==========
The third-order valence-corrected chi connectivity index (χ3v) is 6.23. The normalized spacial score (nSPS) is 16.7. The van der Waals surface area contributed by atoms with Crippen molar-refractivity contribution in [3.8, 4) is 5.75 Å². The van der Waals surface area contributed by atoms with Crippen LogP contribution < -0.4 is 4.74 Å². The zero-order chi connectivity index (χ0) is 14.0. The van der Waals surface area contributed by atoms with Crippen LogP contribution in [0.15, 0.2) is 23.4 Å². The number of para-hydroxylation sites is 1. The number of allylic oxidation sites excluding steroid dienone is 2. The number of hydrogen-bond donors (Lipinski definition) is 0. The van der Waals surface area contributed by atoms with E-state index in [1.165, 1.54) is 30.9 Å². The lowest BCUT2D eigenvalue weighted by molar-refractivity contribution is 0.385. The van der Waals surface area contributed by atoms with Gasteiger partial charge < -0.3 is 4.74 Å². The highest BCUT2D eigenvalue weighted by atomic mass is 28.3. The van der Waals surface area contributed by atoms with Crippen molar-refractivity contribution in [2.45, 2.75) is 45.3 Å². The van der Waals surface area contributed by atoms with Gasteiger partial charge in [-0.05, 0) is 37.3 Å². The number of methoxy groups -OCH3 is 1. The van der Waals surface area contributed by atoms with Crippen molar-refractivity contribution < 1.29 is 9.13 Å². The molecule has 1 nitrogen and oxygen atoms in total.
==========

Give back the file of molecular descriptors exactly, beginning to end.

The third-order valence-corrected chi connectivity index (χ3v) is 6.23. The normalized spacial score (nSPS) is 16.7. The van der Waals surface area contributed by atoms with Crippen molar-refractivity contribution in [3.8, 4) is 5.75 Å². The van der Waals surface area contributed by atoms with Crippen LogP contribution < -0.4 is 4.74 Å². The zero-order chi connectivity index (χ0) is 14.0. The van der Waals surface area contributed by atoms with Crippen LogP contribution in [0.15, 0.2) is 23.4 Å². The number of para-hydroxylation sites is 1. The number of allylic oxidation sites excluding steroid dienone is 2. The number of hydrogen-bond donors (Lipinski definition) is 0. The van der Waals surface area contributed by atoms with E-state index in [1.165, 1.54) is 30.9 Å². The lowest BCUT2D eigenvalue weighted by molar-refractivity contribution is 0.385. The van der Waals surface area contributed by atoms with Gasteiger partial charge < -0.3 is 4.74 Å². The highest BCUT2D eigenvalue weighted by atomic mass is 28.3. The van der Waals surface area contributed by atoms with Crippen molar-refractivity contribution in [2.45, 2.75) is 45.3 Å². The van der Waals surface area contributed by atoms with Gasteiger partial charge in [-0.05, 0) is 37.3 Å². The number of methoxy groups -OCH3 is 1. The van der Waals surface area contributed by atoms with Crippen molar-refractivity contribution < 1.29 is 9.13 Å². The molecule has 1 nitrogen and oxygen atoms in total.